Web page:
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In April 2009, Barack and Michelle Obama met Queen Elizabeth I during their first state visit to England. At one point during their encounter, Michelle Obama put her arm around the Queen’s lower back and rubbed her shoulder, and the Queen reciprocated. It was the kind of gesture that might seem quite unremarkable when exchanged by friends, or even casual acquaintances: but, given the participants on this particular occasion, it unsurprisingly attracted a great deal more attention. The British tabloid press responded with all the measured calm for which it is so famous. The Daily Mail called their interaction “utterly astonishing,” and saw it as evidence of a “new touchy feely protocol.”
Responding to this scenario with faux amazement of this sort, however, wrongly suggests that the rules against touching a monarch differ fundamentally from those that govern the non-royal lives that the rest of us live. Rather than brewing a storm in a royal teacup in this way, we can instead use this moment to reflect upon the role that quieter, implicit, unspoken codes and rituals continue to play in our everyday interactions. The fact that the Queen cannot typically be touched doesn’t make her unlike the rest of us: it just means that the rules are clearer and less ambiguous in her case, and so too are the moments in which they are contravened.
Nowhere is the presence of such tacit codes clearer, perhaps, than in moments of greeting and parting, those ritualised exchanges that book-end so many of our daily interactions. Even something as routine as a handshake has a deeper symbolism buried within it – it is likely that the gesture first came to prominence among Quakers in the seventeenth century, as a deliberately egalitarian alternative to the doffing of hats, so it carries a political message of equality in addition to its social utility. The precise way in which a handshake is carried out – its degree of limpness or firmness, say – can tacitly set the tone for the conversation that follows.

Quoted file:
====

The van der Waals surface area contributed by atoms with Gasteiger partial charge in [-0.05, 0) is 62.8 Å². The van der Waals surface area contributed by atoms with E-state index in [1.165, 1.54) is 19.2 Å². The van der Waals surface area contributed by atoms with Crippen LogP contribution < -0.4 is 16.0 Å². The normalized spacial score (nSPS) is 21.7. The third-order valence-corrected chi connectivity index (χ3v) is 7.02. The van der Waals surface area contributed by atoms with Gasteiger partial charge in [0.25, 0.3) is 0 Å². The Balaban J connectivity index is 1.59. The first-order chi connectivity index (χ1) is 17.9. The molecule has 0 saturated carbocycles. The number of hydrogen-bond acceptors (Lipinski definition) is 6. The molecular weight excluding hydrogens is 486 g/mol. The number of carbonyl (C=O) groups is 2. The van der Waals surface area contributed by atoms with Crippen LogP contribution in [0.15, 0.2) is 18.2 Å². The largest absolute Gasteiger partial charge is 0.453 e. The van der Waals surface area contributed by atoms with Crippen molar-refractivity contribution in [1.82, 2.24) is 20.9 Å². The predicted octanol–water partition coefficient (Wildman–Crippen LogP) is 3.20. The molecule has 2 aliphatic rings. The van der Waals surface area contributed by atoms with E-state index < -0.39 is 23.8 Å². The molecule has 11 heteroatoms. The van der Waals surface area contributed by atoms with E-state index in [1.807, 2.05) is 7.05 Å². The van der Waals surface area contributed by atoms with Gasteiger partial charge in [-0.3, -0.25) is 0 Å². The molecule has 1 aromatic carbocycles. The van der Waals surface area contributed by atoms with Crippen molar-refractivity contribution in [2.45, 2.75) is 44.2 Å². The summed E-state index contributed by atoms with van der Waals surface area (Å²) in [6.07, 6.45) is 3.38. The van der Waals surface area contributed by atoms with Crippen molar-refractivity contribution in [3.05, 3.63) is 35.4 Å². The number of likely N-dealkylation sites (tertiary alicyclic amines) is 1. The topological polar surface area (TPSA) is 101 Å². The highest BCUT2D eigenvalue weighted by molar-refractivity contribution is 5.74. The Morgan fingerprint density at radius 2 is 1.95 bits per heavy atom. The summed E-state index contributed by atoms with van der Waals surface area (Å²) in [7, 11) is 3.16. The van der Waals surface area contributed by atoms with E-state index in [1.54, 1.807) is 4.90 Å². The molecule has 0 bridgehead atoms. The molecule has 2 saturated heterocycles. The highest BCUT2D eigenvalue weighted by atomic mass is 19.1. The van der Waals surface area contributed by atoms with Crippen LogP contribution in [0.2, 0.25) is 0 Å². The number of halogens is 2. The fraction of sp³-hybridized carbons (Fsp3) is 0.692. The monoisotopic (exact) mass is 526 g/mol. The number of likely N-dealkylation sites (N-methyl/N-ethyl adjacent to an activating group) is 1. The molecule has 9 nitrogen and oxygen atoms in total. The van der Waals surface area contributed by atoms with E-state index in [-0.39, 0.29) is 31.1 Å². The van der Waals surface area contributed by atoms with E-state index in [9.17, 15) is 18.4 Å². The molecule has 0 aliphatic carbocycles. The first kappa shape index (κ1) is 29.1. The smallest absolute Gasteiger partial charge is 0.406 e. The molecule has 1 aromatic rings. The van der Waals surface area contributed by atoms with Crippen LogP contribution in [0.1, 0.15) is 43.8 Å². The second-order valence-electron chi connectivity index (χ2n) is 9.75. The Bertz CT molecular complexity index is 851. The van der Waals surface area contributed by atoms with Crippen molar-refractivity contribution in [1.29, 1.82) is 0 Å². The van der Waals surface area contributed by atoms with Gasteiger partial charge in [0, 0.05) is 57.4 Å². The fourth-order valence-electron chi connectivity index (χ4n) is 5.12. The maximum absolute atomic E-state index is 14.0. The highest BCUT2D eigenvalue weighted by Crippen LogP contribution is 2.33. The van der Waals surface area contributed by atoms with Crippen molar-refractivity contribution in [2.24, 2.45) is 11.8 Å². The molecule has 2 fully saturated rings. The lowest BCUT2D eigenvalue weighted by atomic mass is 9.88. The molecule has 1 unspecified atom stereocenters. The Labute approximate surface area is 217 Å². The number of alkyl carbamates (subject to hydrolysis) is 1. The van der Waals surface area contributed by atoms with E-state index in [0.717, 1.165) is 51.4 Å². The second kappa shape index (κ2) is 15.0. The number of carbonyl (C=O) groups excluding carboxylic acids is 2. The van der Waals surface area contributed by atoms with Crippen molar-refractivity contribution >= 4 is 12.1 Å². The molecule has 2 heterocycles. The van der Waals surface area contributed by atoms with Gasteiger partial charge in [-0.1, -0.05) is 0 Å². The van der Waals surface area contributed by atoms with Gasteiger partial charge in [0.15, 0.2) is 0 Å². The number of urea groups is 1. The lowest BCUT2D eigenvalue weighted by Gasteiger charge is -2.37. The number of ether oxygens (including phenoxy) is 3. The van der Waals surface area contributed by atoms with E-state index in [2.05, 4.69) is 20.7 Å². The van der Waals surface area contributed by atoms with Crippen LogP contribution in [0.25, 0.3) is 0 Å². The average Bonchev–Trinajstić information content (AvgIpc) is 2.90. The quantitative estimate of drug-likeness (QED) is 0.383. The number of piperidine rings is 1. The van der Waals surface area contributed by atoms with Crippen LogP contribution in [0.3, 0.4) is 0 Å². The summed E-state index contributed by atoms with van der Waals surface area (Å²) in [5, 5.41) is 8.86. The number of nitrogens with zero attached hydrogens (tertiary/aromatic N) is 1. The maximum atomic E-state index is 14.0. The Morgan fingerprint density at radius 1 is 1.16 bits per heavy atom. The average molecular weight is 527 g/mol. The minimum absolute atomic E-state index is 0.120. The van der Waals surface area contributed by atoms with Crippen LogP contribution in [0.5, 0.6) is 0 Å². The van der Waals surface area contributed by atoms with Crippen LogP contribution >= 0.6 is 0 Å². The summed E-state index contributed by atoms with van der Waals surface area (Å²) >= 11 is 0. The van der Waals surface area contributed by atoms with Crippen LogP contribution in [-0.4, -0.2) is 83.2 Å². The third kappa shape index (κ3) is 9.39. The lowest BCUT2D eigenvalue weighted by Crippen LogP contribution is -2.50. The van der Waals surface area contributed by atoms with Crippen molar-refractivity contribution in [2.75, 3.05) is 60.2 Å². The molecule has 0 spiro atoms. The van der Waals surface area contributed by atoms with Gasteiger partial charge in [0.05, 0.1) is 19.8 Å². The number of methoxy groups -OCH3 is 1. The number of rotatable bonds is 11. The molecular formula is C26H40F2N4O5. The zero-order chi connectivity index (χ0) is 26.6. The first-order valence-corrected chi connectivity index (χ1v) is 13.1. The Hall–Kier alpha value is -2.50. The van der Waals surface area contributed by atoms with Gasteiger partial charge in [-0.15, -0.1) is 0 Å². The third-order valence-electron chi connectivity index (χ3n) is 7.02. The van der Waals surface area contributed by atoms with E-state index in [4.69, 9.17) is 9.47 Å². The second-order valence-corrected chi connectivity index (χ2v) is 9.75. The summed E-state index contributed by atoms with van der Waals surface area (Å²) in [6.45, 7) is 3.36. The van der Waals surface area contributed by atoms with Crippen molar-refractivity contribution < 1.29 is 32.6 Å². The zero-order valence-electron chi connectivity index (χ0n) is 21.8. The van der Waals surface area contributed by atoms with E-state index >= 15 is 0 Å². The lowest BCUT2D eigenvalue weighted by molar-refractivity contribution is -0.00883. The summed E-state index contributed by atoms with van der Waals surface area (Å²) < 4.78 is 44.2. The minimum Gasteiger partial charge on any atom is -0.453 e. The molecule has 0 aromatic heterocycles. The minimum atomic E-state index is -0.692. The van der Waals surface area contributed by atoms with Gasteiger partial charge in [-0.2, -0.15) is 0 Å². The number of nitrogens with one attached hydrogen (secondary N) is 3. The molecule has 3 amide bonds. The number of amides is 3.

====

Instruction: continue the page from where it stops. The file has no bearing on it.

Then there are the more intimate alternatives to the handshake – an embrace, or a peck on the cheek. It’s only at such a moment that both I, and the person with whom I am speaking, have to specify and give expression to our understanding of our relationship, and its level of intimacy. It’s a potentially fraught moment. What if I reach my hand out to be shaken at the precise moment that my interlocutor leans in for a hug? What if we exchange kisses on one cheek, but I swoop in for a kiss on the other side while the other person has already withdrawn his or her face, leaving me awkwardly to pucker up at thin air? It’s hard to say whether it is more embarrassing to be the one who has expected a greater degree of intimacy and been denied it, or the one who issues an accidental rebuff. A stiff moment of silence typically follows.
Described in this way, the most routine moments, which usually pass without incident, start to sound like a potential minefield of awkwardness and humiliation. We might hope to avoid experiencing such emotions ourselves, but the very fact that they are possible confirms just how important are these quiet, everyday exchanges. The more overt rituals that still structure touch-feely politics at the highest level are simply a magnification of the role that these rituals play in our everyday lives.
Once restrictions on touching the monarch have officially been formulated, it increases the political significance that casual acts of touch can assume. While restrictions of this sort have existed in many different cultures and eras, the point at which they were codified in English history can be pinpointed quite precisely. This occurred during the reign of Henry VIII, in the form of the Eltham Ordinances of 1526, orchestrated by Cardinal Wolsey. These regulations stressed that only Gentlemen of the Privy Chamber could dress the King, but insisted “that none of the said Grooms or Ushers do approach or presume…to lay hands upon his royal person.” The fact that Henry’s body couldn’t routinely be handled enabled him to invest those moments in which he did deign to touch his subjects all the more significant.